The Autorité de la concurrence, whose opinion had been sought by a professional organisation of fruit and vegetable producers,
recommends the introduction of measures designed to improve flexibility for producers’ organisations
Following a referral from a professional federation known as Les Producteurs de Légumes de France, the Autorité de la concurrence issues today an opinion concerning the situation in the fresh fruit and vegetables sector in France and the conditions for application of competition law in this sector.
Disproportionate balances of power and major disparities in labour costs between the European Union member countries
Fresh fruit and vegetables are perishable or semi-perishable goods that are difficult to store. Additionally, the production of fresh fruit and vegetables depends on climatic vagaries and the cycle of the seasons. For all these reasons, it is difficult for producers to adjust production volumes to match market prices. In addition to the inflexibility of supply, there is a structural imbalance between the fragmented supply and the highly concentrated demand (mostly coming from mass retail distribution). This results in a serious imbalance of power between the parties involved and high price volatility.
Furthermore, there are severe disparities in operating conditions within the European Union. Labour costs in France, which have been rising rapidly since 2000, are higher than in the other two major fruit and vegetables producing countries within the European Union, Spain and Italy, as well as in the Netherlands and Germany.
Faced with this situation, the Autorité de la concurrence has already stated that it favours measures that would ensure legal certainty to producers
In a previous opinion concerning the economic structure of the fruit and vegetable sector1, the Autorité de la concurrence advocated for contractualisation, a legal instrument that was little used at the time and that would appear to be an effective, sustainable and reliable answer to the imbalances in trade relations between growers and buyers. Contractualisation – the conclusion of written sales contracts between growers and buyers – introduces a certain amount of visibility for market operators, both in terms of supply and in order to plan investment and the purchase of raw materials.
The Autorité thus emphasised the benefits of standard contracts defining volumes, prices and the conditions for their development in the medium term as well as quality factors. Such standard contracts would provide operators with visibility, providing that the content of each contract could be negotiated individually. Similarly, the Autorité stated that the introduction of revision clauses, to cover pricing and cost changes, would also be possible, as long as these were the subject of bilateral negotiations.
Furthermore, the Autorité recommended other initiatives such as the grouping of supply, the development of future markets and the promotion of quality products as a way of guaranteeing a a fair and stable income to growers.
In a new opinion published today, the Autorité de la concurrence recommends certain flexibility measures in favour of producer organisations so as to encourage the concentration of their supply and give growers the means to take effective action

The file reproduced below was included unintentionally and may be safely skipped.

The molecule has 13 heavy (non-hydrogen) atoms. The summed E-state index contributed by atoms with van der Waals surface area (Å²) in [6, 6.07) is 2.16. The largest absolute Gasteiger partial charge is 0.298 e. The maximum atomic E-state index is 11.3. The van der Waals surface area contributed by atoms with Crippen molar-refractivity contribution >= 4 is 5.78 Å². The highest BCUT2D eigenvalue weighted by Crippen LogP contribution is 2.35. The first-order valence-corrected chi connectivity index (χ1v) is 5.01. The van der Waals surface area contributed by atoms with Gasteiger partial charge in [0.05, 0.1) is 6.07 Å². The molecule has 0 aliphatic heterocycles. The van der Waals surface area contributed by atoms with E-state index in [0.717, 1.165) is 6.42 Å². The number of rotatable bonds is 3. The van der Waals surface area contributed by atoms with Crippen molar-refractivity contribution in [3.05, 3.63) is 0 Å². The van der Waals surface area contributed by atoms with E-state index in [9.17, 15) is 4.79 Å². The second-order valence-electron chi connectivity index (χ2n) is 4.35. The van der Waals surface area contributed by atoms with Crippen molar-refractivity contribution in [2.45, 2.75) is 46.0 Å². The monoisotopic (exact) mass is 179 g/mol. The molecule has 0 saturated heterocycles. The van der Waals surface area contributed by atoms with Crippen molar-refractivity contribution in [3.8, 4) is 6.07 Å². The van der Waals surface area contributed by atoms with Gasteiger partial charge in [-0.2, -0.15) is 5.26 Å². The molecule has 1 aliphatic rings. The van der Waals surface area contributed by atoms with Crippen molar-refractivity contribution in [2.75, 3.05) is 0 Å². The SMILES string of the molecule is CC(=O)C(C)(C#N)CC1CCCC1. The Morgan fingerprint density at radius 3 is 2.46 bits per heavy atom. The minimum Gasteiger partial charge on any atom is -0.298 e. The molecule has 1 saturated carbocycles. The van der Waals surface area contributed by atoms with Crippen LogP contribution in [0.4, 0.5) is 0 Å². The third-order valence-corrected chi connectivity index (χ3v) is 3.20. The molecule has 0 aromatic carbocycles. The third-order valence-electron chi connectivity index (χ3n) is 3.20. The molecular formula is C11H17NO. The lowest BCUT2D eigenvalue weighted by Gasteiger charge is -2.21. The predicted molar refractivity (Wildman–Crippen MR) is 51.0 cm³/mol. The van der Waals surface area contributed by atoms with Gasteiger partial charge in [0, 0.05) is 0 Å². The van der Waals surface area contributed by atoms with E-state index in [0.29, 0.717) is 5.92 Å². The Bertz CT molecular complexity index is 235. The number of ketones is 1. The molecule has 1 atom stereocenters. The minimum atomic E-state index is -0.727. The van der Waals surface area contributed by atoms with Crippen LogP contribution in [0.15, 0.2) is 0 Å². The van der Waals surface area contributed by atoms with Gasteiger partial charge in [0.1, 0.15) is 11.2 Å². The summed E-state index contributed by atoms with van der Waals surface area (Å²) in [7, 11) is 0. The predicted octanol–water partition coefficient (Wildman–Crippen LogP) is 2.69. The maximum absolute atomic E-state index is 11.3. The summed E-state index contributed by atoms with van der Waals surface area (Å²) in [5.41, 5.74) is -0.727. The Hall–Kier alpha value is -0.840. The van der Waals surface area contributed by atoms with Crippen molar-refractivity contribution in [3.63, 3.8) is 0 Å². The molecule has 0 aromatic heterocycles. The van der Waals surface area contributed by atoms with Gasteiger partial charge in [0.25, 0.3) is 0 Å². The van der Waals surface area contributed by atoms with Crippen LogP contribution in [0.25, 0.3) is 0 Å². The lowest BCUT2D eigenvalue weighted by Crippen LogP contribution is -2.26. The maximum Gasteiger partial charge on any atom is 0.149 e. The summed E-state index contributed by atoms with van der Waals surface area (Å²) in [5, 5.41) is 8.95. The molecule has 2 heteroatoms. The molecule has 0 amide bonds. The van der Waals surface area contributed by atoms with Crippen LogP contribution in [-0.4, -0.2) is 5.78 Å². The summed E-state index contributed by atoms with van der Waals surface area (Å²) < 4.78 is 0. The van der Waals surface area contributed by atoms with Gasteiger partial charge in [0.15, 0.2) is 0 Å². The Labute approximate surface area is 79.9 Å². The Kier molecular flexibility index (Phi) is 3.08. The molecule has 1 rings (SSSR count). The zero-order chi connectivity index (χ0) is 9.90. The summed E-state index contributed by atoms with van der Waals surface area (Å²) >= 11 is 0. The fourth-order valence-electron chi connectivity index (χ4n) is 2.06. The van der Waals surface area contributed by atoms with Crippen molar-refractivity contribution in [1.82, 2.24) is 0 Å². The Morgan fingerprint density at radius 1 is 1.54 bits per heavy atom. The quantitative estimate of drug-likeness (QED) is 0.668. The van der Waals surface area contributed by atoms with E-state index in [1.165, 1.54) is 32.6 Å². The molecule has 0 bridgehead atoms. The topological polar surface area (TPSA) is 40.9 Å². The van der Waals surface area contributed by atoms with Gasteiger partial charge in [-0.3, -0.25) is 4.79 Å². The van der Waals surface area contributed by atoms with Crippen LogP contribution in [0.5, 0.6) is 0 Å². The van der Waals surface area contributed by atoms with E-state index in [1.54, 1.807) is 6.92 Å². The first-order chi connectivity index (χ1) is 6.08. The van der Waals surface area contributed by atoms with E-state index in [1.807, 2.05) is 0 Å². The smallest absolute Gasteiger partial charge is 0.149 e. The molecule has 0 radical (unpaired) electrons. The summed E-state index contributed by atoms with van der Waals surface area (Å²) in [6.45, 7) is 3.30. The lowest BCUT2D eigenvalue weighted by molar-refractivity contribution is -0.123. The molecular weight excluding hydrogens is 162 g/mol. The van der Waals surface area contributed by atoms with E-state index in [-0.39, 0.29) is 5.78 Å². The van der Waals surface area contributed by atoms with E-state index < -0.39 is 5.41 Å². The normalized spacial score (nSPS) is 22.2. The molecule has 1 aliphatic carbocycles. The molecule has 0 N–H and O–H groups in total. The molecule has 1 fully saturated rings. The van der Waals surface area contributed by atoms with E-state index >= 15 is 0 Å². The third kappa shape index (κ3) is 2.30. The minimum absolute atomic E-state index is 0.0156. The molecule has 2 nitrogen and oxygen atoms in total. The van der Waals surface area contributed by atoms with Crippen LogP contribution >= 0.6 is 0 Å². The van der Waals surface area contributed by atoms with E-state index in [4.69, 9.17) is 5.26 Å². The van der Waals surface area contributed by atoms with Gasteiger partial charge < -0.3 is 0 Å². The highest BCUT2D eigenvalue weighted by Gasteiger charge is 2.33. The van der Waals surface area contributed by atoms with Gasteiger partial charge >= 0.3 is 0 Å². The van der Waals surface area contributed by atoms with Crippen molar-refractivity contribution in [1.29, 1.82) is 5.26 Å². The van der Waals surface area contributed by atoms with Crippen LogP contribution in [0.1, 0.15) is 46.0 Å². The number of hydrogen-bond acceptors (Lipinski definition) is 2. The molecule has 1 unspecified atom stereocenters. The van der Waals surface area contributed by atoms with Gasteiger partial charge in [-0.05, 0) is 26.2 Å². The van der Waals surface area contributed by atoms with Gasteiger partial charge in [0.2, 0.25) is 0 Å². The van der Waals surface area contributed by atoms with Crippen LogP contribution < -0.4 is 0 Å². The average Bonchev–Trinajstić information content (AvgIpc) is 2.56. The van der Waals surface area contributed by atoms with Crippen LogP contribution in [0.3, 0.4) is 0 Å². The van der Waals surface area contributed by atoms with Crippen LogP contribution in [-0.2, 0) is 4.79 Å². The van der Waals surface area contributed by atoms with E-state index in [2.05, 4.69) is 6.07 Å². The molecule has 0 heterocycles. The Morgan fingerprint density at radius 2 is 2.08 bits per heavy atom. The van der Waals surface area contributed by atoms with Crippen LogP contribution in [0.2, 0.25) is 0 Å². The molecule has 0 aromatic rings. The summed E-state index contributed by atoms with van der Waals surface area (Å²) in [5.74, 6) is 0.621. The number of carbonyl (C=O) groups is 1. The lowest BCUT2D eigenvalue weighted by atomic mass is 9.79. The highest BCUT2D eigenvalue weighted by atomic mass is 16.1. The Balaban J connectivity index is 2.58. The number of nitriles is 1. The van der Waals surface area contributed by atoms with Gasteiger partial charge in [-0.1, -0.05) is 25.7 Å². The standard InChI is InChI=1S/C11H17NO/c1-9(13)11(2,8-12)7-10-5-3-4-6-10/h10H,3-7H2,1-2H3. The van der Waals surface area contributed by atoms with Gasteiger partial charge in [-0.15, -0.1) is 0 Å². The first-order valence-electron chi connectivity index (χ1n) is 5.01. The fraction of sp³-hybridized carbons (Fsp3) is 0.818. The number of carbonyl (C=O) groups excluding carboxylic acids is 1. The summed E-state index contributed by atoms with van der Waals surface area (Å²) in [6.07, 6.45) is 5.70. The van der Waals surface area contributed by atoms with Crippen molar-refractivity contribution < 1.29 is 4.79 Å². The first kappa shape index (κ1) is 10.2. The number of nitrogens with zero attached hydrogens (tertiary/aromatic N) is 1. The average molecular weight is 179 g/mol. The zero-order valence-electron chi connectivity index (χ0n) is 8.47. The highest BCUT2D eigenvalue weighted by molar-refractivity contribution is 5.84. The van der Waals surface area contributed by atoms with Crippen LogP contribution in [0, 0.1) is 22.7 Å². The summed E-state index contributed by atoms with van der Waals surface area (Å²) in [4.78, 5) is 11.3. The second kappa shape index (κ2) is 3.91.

Despite the Autorité’s recommendations and their passage into law (the law for the modernisation of agriculture and fisheries of 27 July 2010, known as “LMAP”), a serious imbalance persists in the trade relations, aggravated by the reluctance of certain growers to join a producers’ association and the difficulties they encounter in competing with producers from other European and non-European countries.
New measures of flexibility therefore need to be considered, including certain measures that would fall within the current context of the reform of the Common Agricultural Policy (CAP).
In this respect, the Autorité considers that the abolition of the criterion of the absence of a dominant position for the creation of producers’ organisations (POs), a situation that has existed since the most recent Common Market Organisation (CMO) regulation came into effect on 1 January, should be an opportunity for a revival of the movement to concentrate growers.
Furthermore, the Autorité recommends the extension to the fruit and vegetable sector of the greater flexibility in the conditions for collective price negotiations within the POs, which was granted in the last OCM regulation to other agricultural sectors, such as dairy products, olive oil, cereals and beef. Such an extension ought to provide the farming associations with more effective means of action.
These measures could be supplemented by rolling out the principle of contractualisation to the entire sector. As the effectiveness of contractualisation depends heavily on how well market players adhere to the arrangement adopted, incentives could also be considered, such as financial assistance for contractual arrangements – the latter incentive already existing in the ovine sector.
The Autorité is of the opinion that these various measures ought to make it possible to maintain the diversity of supply in the sector, while enabling producers to benefit from a fairer share of the surplus between the various stakeholders in the sector, which would ultimately also benefit the consumer since these products are basic necessities.
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